Upayaja, Upayāja: 5 definitions

Introduction

Introduction:

Upayaja means something in Hinduism, Sanskrit. If you want to know the exact meaning, history, etymology or English translation of this term then check out the descriptions on this page. Add your comment or reference to a book if you want to contribute to this summary article.

In Hinduism

Purana and Itihasa (epic history)

Source: archive.org: Puranic Encyclopedia

Upayāja (उपयाज).—Brother of the hermit Yāja. Both of them lived on the banks of the Gaṅgā. Dhṛṣṭadyumna and Pāñcālī were born to the King Drupada of Pāñcāla as the fruit of the sacrifices performed by these hermits. The story is given below:

The famous teacher Droṇa was the son of the hermit Bharadvāja, who was a friend of the King Pṛṣata of Pāñcāla. So King Pṛṣata sent his son Drupada to the hermitage of Bharadvāja for education. Thus Droṇa and Drupada were fellow students.

After completing his education Drupada became King of Pāñcāla. At that time the teacher Droṇa once visited the palace of the King. But Drupada did not duly receive his former classmate. Droṇa got angry at this and went to Hastināpura and became the teacher of the Pāṇḍavas and the Kauravas. As a remuneration for teaching them Droṇa demanded that Arjuna should bind Drupada and bring him before him. Arjuna did so. Drupada gave Droṇa a portion of his kingdom and got his liberty. From that day onwards Drupada wished for a son who would take revenge on Droṇa, and requested the hermit Upayāja to perform a sacrifice for getting a son. At first the hermit refused. The King served the hermit for a year. The hermit was pleased and asked the King to invite Yāja for the sacrifice. The King did as he was told and Yāja and Upayāja came to Pāñcāla and performed the sacrifice for getting a son. From the sacrificial dais Dhṛṣṭadyumna and Pāñcālī were born. (Mahābhārata Ādi Parva, Chapter 166 and Sabhā Parva, Chapter 80, Stanza 45).

Purana book cover
context information

The Purana (पुराण, purāṇas) refers to Sanskrit literature preserving ancient India’s vast cultural history, including historical legends, religious ceremonies, various arts and sciences. The eighteen mahapuranas total over 400,000 shlokas (metrical couplets) and date to at least several centuries BCE.

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Languages of India and abroad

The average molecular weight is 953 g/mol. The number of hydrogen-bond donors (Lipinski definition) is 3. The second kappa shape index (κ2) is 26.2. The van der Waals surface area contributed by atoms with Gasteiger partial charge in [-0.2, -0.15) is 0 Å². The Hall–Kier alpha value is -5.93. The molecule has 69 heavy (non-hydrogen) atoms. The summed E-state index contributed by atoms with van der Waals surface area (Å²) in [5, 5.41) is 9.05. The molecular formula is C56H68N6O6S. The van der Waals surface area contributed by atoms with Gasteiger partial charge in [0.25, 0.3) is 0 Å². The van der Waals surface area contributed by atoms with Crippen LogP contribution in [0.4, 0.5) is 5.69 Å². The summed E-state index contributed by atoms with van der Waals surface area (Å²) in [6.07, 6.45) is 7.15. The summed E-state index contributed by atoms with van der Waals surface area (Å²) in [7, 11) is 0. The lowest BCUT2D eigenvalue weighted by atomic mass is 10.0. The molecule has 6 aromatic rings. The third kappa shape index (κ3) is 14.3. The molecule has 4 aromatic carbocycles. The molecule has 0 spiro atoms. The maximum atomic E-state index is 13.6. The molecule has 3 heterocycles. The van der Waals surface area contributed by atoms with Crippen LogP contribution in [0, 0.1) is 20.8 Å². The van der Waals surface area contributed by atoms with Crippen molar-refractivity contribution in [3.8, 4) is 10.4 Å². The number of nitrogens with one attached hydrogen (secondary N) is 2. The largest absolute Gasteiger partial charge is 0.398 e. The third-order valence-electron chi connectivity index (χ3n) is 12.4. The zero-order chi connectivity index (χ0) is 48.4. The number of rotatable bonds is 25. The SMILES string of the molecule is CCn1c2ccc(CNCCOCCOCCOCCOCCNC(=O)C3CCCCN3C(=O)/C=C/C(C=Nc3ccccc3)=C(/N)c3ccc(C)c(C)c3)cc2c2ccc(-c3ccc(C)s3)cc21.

Sanskrit dictionary

Source: DDSA: The practical Sanskrit-English dictionary

Upayāja (उपयाज).—Additional formulas at a sacrifice; Mb.2.

Derivable forms: upayājaḥ (उपयाजः).

Source: Cologne Digital Sanskrit Dictionaries: Monier-Williams Sanskrit-English Dictionary

1) Upayāja (उपयाज):—[=upa-yāja] [from upa-yaj] 1. upa-yāja (for 2. See sub voce) m. = upayaj2 [Aitareya-brāhmaṇa ii, 18, 8; Kāśikā-vṛtti on Pāṇini 7-3, 62.]

2) [=upa-yāja] 2. upa-yāja (for 1. See upa-√yaj) m. Name of a younger brother of Yāja, [Mahābhārata]

[Sanskrit to German] (Deutsch Wörterbuch)

Source: Cologne Digital Sanskrit Dictionaries: Böhtlingk and Roth Grosses Petersburger Wörterbuch

Upayāja (उपयाज):—m.

1) = upayaj [Pāṇini’s acht Bücher 7, 3, 62,] [Scholiast] ekādaśa prayājā ekādaśānuyājā ekādaśopayājā ete somapāḥ paśubhājanāḥ [Aitareyabrāhmaṇa 2, 18.] —

2) Nomen proprium ein jüngerer Bruder des Yāja: yājopayājau brahmarṣī [Mahābhārata 1, 6362. 6365. 2, 2662.]

Source: Cologne Digital Sanskrit Dictionaries: Sanskrit-Wörterbuch in kürzerer Fassung

Upayāja (उपयाज):—m.

1) = upayaj. —

2) Nomen proprium einer jüngern Bruders des Yāja.

context information

Sanskrit, also spelled संस्कृतम् (saṃskṛtam), is an ancient language of India commonly seen as the grandmother of the Indo-European language family (even English!). Closely allied with Prakrit and Pali, Sanskrit is more exhaustive in both grammar and terms and has the most extensive collection of literature in the world, greatly surpassing its sister-languages Greek and Latin.

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